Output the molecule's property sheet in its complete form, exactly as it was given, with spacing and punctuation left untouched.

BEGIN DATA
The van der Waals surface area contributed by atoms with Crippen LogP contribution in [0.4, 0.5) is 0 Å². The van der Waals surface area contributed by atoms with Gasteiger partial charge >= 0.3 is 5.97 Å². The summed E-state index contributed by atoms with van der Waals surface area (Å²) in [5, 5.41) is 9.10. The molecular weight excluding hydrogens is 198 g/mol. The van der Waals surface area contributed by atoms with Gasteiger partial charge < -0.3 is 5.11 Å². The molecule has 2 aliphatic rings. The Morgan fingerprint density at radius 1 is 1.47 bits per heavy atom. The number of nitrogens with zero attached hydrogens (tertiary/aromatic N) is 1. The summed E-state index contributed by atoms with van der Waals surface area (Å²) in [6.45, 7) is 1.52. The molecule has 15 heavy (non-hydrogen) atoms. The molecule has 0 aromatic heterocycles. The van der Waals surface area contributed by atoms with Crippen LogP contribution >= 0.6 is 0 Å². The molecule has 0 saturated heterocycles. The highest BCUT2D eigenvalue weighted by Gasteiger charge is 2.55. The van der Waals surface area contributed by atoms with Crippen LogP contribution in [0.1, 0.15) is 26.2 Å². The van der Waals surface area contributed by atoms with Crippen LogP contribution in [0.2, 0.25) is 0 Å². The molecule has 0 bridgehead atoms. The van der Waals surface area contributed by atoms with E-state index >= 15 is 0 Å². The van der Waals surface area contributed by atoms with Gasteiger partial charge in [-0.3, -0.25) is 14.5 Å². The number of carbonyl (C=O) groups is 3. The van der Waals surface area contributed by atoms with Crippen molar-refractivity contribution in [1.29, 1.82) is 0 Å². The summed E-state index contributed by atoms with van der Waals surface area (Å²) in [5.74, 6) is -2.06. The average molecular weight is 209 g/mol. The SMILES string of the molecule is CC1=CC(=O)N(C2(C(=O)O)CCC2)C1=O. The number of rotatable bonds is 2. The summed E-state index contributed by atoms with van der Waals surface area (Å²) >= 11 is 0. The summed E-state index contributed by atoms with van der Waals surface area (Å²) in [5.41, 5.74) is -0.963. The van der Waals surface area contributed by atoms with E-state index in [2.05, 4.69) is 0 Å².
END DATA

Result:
The van der Waals surface area contributed by atoms with Crippen LogP contribution in [0.4, 0.5) is 0 Å². The van der Waals surface area contributed by atoms with Gasteiger partial charge >= 0.3 is 5.97 Å². The summed E-state index contributed by atoms with van der Waals surface area (Å²) in [5, 5.41) is 9.10. The molecular weight excluding hydrogens is 198 g/mol. The van der Waals surface area contributed by atoms with Gasteiger partial charge < -0.3 is 5.11 Å². The molecule has 2 aliphatic rings. The Morgan fingerprint density at radius 1 is 1.47 bits per heavy atom. The number of nitrogens with zero attached hydrogens (tertiary/aromatic N) is 1. The summed E-state index contributed by atoms with van der Waals surface area (Å²) in [6.45, 7) is 1.52. The molecule has 15 heavy (non-hydrogen) atoms. The molecule has 0 aromatic heterocycles. The van der Waals surface area contributed by atoms with Crippen LogP contribution >= 0.6 is 0 Å². The molecule has 0 saturated heterocycles. The highest BCUT2D eigenvalue weighted by Gasteiger charge is 2.55. The van der Waals surface area contributed by atoms with Crippen LogP contribution in [0.1, 0.15) is 26.2 Å². The van der Waals surface area contributed by atoms with Crippen LogP contribution in [0.2, 0.25) is 0 Å². The molecule has 0 bridgehead atoms. The van der Waals surface area contributed by atoms with E-state index >= 15 is 0 Å². The van der Waals surface area contributed by atoms with Gasteiger partial charge in [-0.3, -0.25) is 14.5 Å². The number of carbonyl (C=O) groups is 3. The van der Waals surface area contributed by atoms with Crippen molar-refractivity contribution in [1.29, 1.82) is 0 Å². The summed E-state index contributed by atoms with van der Waals surface area (Å²) in [5.74, 6) is -2.06. The average molecular weight is 209 g/mol. The SMILES string of the molecule is CC1=CC(=O)N(C2(C(=O)O)CCC2)C1=O. The number of rotatable bonds is 2. The summed E-state index contributed by atoms with van der Waals surface area (Å²) >= 11 is 0. The summed E-state index contributed by atoms with van der Waals surface area (Å²) in [5.41, 5.74) is -0.963. The van der Waals surface area contributed by atoms with E-state index in [2.05, 4.69) is 0 Å².